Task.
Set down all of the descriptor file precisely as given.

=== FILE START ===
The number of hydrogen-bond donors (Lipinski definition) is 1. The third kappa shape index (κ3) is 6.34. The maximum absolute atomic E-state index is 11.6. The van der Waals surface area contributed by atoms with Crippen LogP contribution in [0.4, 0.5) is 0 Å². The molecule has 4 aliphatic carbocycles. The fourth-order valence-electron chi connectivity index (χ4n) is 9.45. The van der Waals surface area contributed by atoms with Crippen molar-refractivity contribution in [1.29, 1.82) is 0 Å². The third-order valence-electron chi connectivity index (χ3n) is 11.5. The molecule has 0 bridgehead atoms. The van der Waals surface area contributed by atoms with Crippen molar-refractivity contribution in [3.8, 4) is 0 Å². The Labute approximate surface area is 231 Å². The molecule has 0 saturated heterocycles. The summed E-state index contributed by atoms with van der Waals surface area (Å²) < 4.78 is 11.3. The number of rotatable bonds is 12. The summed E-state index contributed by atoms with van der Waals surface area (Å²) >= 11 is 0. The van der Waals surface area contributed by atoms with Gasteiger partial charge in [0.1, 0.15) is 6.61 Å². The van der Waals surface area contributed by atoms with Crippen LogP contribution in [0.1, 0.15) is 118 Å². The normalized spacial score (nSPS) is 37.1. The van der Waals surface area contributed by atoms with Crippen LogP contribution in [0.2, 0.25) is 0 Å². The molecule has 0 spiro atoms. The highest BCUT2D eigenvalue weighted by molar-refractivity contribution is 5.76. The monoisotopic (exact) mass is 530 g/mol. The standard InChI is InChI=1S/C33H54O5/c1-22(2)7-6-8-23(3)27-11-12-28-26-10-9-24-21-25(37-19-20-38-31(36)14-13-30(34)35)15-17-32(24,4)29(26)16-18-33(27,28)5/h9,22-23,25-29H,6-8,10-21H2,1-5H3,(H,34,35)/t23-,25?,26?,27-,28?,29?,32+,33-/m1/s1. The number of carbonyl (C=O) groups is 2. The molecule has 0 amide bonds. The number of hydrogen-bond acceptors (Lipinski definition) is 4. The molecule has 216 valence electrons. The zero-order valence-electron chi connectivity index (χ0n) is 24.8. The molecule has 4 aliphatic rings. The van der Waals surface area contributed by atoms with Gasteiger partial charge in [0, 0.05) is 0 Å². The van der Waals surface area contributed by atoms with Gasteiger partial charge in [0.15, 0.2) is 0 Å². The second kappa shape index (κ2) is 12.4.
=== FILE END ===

The number of hydrogen-bond donors (Lipinski definition) is 1. The third kappa shape index (κ3) is 6.34. The maximum absolute atomic E-state index is 11.6. The van der Waals surface area contributed by atoms with Crippen LogP contribution in [0.4, 0.5) is 0 Å². The molecule has 4 aliphatic carbocycles. The fourth-order valence-electron chi connectivity index (χ4n) is 9.45. The van der Waals surface area contributed by atoms with Crippen molar-refractivity contribution in [1.29, 1.82) is 0 Å². The third-order valence-electron chi connectivity index (χ3n) is 11.5. The molecule has 0 bridgehead atoms. The van der Waals surface area contributed by atoms with Crippen molar-refractivity contribution in [3.8, 4) is 0 Å². The Labute approximate surface area is 231 Å². The molecule has 0 saturated heterocycles. The summed E-state index contributed by atoms with van der Waals surface area (Å²) < 4.78 is 11.3. The number of rotatable bonds is 12. The summed E-state index contributed by atoms with van der Waals surface area (Å²) >= 11 is 0. The van der Waals surface area contributed by atoms with Gasteiger partial charge in [0.1, 0.15) is 6.61 Å². The van der Waals surface area contributed by atoms with Crippen LogP contribution in [0.1, 0.15) is 118 Å². The normalized spacial score (nSPS) is 37.1. The van der Waals surface area contributed by atoms with Crippen LogP contribution in [0.2, 0.25) is 0 Å². The molecule has 0 spiro atoms. The highest BCUT2D eigenvalue weighted by molar-refractivity contribution is 5.76. The monoisotopic (exact) mass is 530 g/mol. The standard InChI is InChI=1S/C33H54O5/c1-22(2)7-6-8-23(3)27-11-12-28-26-10-9-24-21-25(37-19-20-38-31(36)14-13-30(34)35)15-17-32(24,4)29(26)16-18-33(27,28)5/h9,22-23,25-29H,6-8,10-21H2,1-5H3,(H,34,35)/t23-,25?,26?,27-,28?,29?,32+,33-/m1/s1. The number of carbonyl (C=O) groups is 2. The molecule has 0 amide bonds. The number of hydrogen-bond acceptors (Lipinski definition) is 4. The molecule has 216 valence electrons. The zero-order valence-electron chi connectivity index (χ0n) is 24.8. The molecule has 4 aliphatic rings. The van der Waals surface area contributed by atoms with Gasteiger partial charge in [0, 0.05) is 0 Å². The van der Waals surface area contributed by atoms with Gasteiger partial charge in [0.15, 0.2) is 0 Å². The second kappa shape index (κ2) is 12.4.